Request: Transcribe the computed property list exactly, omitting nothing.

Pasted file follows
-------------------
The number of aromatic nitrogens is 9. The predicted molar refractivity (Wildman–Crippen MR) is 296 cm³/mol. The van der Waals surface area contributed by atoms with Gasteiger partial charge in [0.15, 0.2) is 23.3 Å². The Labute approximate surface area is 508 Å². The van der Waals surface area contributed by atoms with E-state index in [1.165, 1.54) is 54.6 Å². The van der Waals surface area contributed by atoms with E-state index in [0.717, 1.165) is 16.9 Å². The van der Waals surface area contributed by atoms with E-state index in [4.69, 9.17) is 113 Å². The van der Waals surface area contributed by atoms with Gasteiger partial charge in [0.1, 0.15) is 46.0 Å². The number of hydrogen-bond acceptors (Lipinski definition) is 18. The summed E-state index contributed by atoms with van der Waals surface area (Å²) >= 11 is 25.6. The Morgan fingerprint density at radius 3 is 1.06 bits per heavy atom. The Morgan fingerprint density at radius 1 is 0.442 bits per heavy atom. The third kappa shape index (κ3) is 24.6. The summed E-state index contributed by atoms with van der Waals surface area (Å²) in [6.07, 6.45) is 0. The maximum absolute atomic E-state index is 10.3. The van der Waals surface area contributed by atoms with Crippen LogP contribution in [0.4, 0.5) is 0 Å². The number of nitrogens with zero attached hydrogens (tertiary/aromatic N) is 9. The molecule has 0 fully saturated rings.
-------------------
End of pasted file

The number of aromatic nitrogens is 9. The predicted molar refractivity (Wildman–Crippen MR) is 296 cm³/mol. The van der Waals surface area contributed by atoms with Gasteiger partial charge in [0.15, 0.2) is 23.3 Å². The Labute approximate surface area is 508 Å². The van der Waals surface area contributed by atoms with E-state index in [1.165, 1.54) is 54.6 Å². The van der Waals surface area contributed by atoms with E-state index in [0.717, 1.165) is 16.9 Å². The van der Waals surface area contributed by atoms with E-state index in [4.69, 9.17) is 113 Å². The van der Waals surface area contributed by atoms with Gasteiger partial charge in [0.1, 0.15) is 46.0 Å². The number of hydrogen-bond acceptors (Lipinski definition) is 18. The summed E-state index contributed by atoms with van der Waals surface area (Å²) >= 11 is 25.6. The Morgan fingerprint density at radius 3 is 1.06 bits per heavy atom. The Morgan fingerprint density at radius 1 is 0.442 bits per heavy atom. The third kappa shape index (κ3) is 24.6. The summed E-state index contributed by atoms with van der Waals surface area (Å²) in [6.07, 6.45) is 0. The maximum absolute atomic E-state index is 10.3. The van der Waals surface area contributed by atoms with Crippen LogP contribution in [0.4, 0.5) is 0 Å². The number of nitrogens with zero attached hydrogens (tertiary/aromatic N) is 9. The molecule has 0 fully saturated rings.